Groundhog Day Recovery

 © Darren Walker | Dreamstime.com

© Darren Walker | Dreamstime.com

In the movie, Groundhog Day, Phil Connors (Bill Murray’s character) is sitting in a bar drinking with two guys, Ralph and Gus. He had just discovered that he is reliving the same day—Groundhog Day—over and over and over again. So Phil asked them: “What would you do if you were stuck in one place? And nothing you did seemed to matter?” Ralph, who was clearly drunk said: That about sums it up for me.” This and other scenes have led me to see the movie as having several allegorical scenes to addiction and recovery.

Later, after they leave the bar with Phil driving, he asked Ralph and Gus what they would do if there was no tomorrow. Gus’s answer was: “That would mean there was no hangover. We could do whatever we want.” This led to a car chase scene that ended with the three of them surrounded by the local police. There is a great moment in the scene, where Phil drove the car onto railroad tracks directly at an oncoming train. He said: “I’m betting he’s going to swerve first.” Again, this is a scene familiar to addicts and alcoholics. Putting yourself in insane situations that end with being arrested.

The hopeless repetition of the same thing over and over is an integral part of the addictive lifestyle as well as the movie. Another scene shows where Phil is trying to convince Andi McDowell’s character, Rita, that he is caught in a repetitive time loop of Groundhog Day. He tells her personal things about herself that Phil Connors, outside of the Groundhog Day time loop, wouldn’t know. Rita wonders how he’s doing this and he tells her: “ I told you. I wake up every day right here … and there’s nothing I can do about it.”

The opportunity to do whatever you want without consequences eventually turned dark for Phil. Like the addict or alcoholic, Phil misperceived what was causing his time loop and tried unsuccessfully to stop it. He said: “There is no way this winter is ever going to end as long as this groundhog keeps seeing his shadow. I don’t see any other way out. He’s got to be stopped. And I have to stop him.”

Phil then stole the groundhog and drove off the edge of a quarry. He took a bath with a toaster. He stepped in front of a car. He dived off of a building. At one point he said: “I have been stabbed, shot, poisoned, frozen, hung electrocuted and burned. . . . and every morning I wake up without a scratch on me, not a dent in the fender… I am an immortal. . . . I killed my self so many time I don’t exist anymore.”

On one of his “dry drunk” days, he sounded like some people who have railed against the perceived hypocrisy of Twelve Steppers. As he gave the introduction to the time of the groundhog’s moment of  “prognostication,” Phil sounded off about his life in Groundhog Day:

This is pitiful. A thousand people freezing their butts off waiting to worship a rat. What a hype. Groundhog Day used to mean something in this town. They used to pull the hog out, and they used to eat it. You’re hypocrites, all of you!

Eventually, Phil started to see that he was powerless to change his circumstances and tried to make the best of them, often without success. He repeatedly caught a kid that fell out of a tree, but the kid always ran away without thanking him. He fed and gave money to a homeless man. He even took him to a local hospital, but the man always died. When a nurse said that sometimes people just die, Phil responded: “Not today.” And yet the man died despite Phil’s best efforts.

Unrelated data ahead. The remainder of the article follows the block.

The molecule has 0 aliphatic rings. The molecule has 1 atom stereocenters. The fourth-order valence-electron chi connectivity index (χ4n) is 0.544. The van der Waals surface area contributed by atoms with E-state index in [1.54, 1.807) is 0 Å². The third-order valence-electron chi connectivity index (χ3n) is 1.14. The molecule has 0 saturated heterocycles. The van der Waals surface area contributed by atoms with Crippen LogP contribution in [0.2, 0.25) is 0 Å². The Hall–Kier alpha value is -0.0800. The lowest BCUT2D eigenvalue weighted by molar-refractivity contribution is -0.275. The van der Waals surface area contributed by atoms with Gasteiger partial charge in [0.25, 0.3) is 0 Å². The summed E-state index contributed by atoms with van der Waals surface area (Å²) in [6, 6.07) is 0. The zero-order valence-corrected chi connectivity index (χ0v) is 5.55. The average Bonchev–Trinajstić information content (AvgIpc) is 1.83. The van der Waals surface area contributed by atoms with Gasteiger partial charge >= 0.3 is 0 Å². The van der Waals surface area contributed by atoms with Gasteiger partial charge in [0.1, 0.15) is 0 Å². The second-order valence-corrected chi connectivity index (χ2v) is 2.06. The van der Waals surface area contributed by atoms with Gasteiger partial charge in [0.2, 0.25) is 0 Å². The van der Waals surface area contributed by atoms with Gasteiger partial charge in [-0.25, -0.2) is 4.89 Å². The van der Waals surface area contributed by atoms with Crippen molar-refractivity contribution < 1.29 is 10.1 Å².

He repeatedly attempted to present himself in a way that would spark a romantic interest in Rita, but always ended with her slapping him. Not only was Phil powerless to change his own circumstances, he could not change those of other people—regardless of how much he may have wanted to do so.

Yet he did save Buster, the Groundhog Day emcee, from choking. He saved a young couple from breaking off their engagement And he learned to play the piano. He saw that he could make a difference if he was alert to what happened around him and used the opportunities available to him, as he took his life “one day at a time.” Even with “Needlenose Ned” Ryerson, the insurance salesman who was the bane of his existence during Groundhog Day, Phil was eventually able make it the best day of Ned’s life.

At one point in his efforts to woo Rita, he seems to have surrendered to the fact that he was not God; that he needed to live one day at a time, even if it was within his time loop. He had done an ice sculptor of Rita’s face and she told him that it was beautiful. In response, Phil said: “Whatever happens tomorrow, or for the rest of my life, I’m happy now.”  When he stopped trying to manipulate the circumstances of the time loop, Rita did notice him, returned his affection and the time loop stopped. Here I was reminded of the Third Step: “Made a decision to turn our will and our lives over to the care of God as we understand Him.”

Many of the things in the movie actually do exist within the festivities of Groundhog Day in Punxsutawney. There is a Groundhog Ball. The officials at the ceremony do wear top hats. Phil (the groundhog) supposedly speaks in “Groundhogese” to the president of the Inner Circle, who then translates whether or not he predicted six more weeks of winter. Check the Punxsutawney Groundhog Day Club website for the schedule of events. You can even watch a live webcast of the festivities if you can’t get to Punxsutawney on February 2nd. Oh, and try to see the movie, even if you’re not interested in its parallels to recovery. We all need to learn to live just one day at a time.

(A blog rerun in honor of Groundhog Day)